A $557,000 grant from the Clean Michigan Initiative (CMI) will help the Conservancy to purchase conservation easements–and therefore forever protect–lands that are critical to the health of the lake. Think wetlands, streams and natural shoreline. This is the third CMI grant we have received over the years and, as in past grant cycles, we must raise matching funds to claim the grant. This time around, we must raise $300,000. “This latest round of CMI funding will allow us to continue working with interested landowners to permanently protect at least three different private properties containing a total of 201 acres of land, 600 feet of natural shoreline along North Lake Leelanau and 3,100 feet of designated trout streams flowing into South Lake Leelanau,” says Matt Heiman, Director of Land Programs. Why Leelanau photo by Betsy Schneider
Press release below with more facts:
Leelanau Conservancy Receives $557,500 Grant to Protect Lake Leelanau Watershed
For everyone who loves Lake Leelanau and values its pristine water, good news is at hand. The Leelanau Conservancy has received a grant from the state of Michigan to protect critical wetlands, stream corridors and shoreline that play an enormous role in the lake’s health.
The Leelanau Conservancy announced that $557,500 from the Clean Michigan Initiative-Clean Water Fund has been approved for the protection of critical wetlands in the Lake Leelanau watershed. In order to utilize these funds, the Conservancy needs to raise an additional $300,000 in matching funds within the two-year project timeline. The goal of the grant project is to work with interested landowners to purchase permanent conservation easements over wetlands and their adjacent forested uplands in the Lake Leelanau watershed.
This is the third grant the Conservancy has received under the CMI program for protection of the Lake Leelanau watershed. The first CMI grant, received in 2003 for $723,800, established 8 permanent conservation easements that protect 362 acres and nearly 5 miles of frontage along groundwater-fed tributary streams flowing into Lake Leelanau. Our second CMI funded project utilized $447,500 of CMI funds to establish 6 permanent conservation easements over 316 acres containing 8,050 feet of frontage along first and second order streams flowing into Lake Leelanau. This latest round of CMI funding will allow us continue working with interested landowners to permanently protect at least three different private properties containing a total of 201 acres of land, 600 feet of natural shoreline along North Lake Leelanau and 3,100 feet of designated trout streams flowing into South Lake Leelanau.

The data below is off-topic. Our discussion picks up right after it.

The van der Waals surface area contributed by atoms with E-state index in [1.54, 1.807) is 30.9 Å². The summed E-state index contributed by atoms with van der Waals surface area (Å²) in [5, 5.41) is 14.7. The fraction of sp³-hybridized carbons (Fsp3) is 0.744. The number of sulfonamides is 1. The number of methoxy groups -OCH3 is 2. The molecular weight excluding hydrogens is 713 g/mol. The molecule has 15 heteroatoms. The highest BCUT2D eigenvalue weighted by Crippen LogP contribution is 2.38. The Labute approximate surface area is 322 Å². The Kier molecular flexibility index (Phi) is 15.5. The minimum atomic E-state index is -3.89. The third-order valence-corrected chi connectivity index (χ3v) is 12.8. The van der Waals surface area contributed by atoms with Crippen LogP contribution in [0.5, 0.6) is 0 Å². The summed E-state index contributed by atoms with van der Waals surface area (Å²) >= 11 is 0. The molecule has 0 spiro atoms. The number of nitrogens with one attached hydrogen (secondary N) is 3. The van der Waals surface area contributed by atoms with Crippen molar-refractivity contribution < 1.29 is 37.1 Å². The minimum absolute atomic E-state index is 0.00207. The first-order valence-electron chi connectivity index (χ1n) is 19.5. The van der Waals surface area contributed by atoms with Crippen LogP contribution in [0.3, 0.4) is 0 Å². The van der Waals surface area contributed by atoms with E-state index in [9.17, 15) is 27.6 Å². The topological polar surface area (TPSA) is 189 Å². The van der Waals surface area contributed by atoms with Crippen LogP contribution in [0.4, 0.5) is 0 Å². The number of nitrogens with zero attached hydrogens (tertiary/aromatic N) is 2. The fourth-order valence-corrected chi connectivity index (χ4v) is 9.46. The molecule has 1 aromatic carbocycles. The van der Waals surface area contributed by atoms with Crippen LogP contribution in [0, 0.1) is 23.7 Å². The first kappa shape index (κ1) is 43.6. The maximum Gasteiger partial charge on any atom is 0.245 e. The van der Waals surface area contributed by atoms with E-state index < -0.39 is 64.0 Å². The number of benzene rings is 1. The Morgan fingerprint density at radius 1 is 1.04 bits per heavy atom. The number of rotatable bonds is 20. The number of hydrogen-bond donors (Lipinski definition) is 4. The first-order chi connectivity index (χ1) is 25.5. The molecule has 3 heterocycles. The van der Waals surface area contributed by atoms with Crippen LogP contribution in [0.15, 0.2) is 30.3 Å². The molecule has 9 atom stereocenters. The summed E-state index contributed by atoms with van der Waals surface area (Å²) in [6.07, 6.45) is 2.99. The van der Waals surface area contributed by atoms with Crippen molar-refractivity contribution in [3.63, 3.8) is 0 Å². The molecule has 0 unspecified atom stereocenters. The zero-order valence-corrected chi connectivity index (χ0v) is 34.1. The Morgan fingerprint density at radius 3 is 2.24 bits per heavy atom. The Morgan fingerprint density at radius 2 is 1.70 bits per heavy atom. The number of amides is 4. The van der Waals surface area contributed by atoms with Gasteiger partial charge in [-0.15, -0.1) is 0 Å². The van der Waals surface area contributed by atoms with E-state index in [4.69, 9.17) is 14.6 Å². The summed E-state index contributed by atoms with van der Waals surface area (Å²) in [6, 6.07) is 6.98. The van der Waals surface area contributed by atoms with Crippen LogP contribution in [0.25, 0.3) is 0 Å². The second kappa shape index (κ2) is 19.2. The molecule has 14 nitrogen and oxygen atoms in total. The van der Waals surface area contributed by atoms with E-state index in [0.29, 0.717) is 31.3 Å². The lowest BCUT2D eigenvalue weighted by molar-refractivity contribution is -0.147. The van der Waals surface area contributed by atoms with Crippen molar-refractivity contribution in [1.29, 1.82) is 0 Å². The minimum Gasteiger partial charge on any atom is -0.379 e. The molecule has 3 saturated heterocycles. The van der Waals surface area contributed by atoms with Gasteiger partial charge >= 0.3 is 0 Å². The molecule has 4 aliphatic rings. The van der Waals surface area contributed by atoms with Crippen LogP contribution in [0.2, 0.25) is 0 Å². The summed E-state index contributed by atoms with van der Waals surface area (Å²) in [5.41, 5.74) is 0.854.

Matt Heiman, Director of Land Programs with the Conservancy, noted that the program purchases perpetual conservation easements on land which will have long-term beneficial impact on water quality and aquatic habitat in the Lake Leelanau watershed. The Watershed Protection Plan prioritizes the permanent protection of lands that contain conservation values integral to maintaining high water quality. All of the interested landowners prioritized for this funding round have intact natural shoreline along Lake Leelanau itself or one of its groundwater fed tributary streams. According to Heiman “the tremendous success of this program can be credited in part to a good science-based plan, but the real credit goes to caring landowners who wish to see their ecologically important land preserved for future generations.”
A conservation easement is a voluntary, legal agreement in which a landowner limits specific uses or development of his or her property while retaining private ownership of their land. The limitations are designed to preserve the wetland and other ecological values of the property being protected. The CMI program has brought many new projects to the Conservancy by funding the purchase of conservation easements, typically at 50% of their full market value, from conservation minded landowners.
When a landowner sells a conservation easement to the Conservancy, the organization takes on the responsibility of monitoring the property and ensuring the terms of the easement are upheld by future landowners. The public is not granted any right of access to properties under a conservation easement, even when State grant monies are used to purchase them. Conservation Easements are customized for each property’s specific ecological values along with each landowner’s individual goals for their land. It is common for people to reserve a limited amount of development potential on their land, while protecting the most ecologically sensitive wetlands and adjacent forestland.
In order to maximize the success of these funds, however, the Conservancy needs to match the grant dollars 1 for 1 with our private fundraising efforts and local match from landowners willing to sell for less than full market value. “This is quite a challenge, but the success of our first CMI grant and the enthusiasm it created for more projects has given us the confidence to move forward on this second phase of our permanent protection of the Lake Leelanau Watershed,” noted Matt Heiman.